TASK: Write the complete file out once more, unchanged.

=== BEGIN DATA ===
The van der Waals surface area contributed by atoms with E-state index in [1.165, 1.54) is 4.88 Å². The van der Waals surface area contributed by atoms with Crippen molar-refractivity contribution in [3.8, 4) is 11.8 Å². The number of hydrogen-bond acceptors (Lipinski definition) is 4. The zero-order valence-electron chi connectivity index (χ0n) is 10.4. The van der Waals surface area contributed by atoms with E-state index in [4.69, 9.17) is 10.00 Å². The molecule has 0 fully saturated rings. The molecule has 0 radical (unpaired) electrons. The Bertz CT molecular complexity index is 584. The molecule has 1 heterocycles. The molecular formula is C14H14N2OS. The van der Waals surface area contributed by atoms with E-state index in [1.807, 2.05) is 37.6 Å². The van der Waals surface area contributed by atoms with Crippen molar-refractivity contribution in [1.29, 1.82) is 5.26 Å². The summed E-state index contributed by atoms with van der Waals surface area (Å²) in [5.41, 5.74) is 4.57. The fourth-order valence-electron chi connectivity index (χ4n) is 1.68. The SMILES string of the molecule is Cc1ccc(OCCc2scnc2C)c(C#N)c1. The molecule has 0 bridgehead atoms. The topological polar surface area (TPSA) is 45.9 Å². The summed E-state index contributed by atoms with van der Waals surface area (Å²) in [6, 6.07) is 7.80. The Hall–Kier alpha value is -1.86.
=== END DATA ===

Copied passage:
The van der Waals surface area contributed by atoms with E-state index in [1.165, 1.54) is 4.88 Å². The van der Waals surface area contributed by atoms with Crippen molar-refractivity contribution in [3.8, 4) is 11.8 Å². The number of hydrogen-bond acceptors (Lipinski definition) is 4. The zero-order valence-electron chi connectivity index (χ0n) is 10.4. The van der Waals surface area contributed by atoms with E-state index in [4.69, 9.17) is 10.00 Å². The molecule has 0 fully saturated rings. The molecule has 0 radical (unpaired) electrons. The Bertz CT molecular complexity index is 584. The molecule has 1 heterocycles. The molecular formula is C14H14N2OS. The van der Waals surface area contributed by atoms with E-state index in [1.807, 2.05) is 37.6 Å². The van der Waals surface area contributed by atoms with Crippen molar-refractivity contribution in [1.29, 1.82) is 5.26 Å². The summed E-state index contributed by atoms with van der Waals surface area (Å²) in [5.41, 5.74) is 4.57. The fourth-order valence-electron chi connectivity index (χ4n) is 1.68. The SMILES string of the molecule is Cc1ccc(OCCc2scnc2C)c(C#N)c1. The molecule has 0 bridgehead atoms. The topological polar surface area (TPSA) is 45.9 Å². The summed E-state index contributed by atoms with van der Waals surface area (Å²) in [6, 6.07) is 7.80. The Hall–Kier alpha value is -1.86.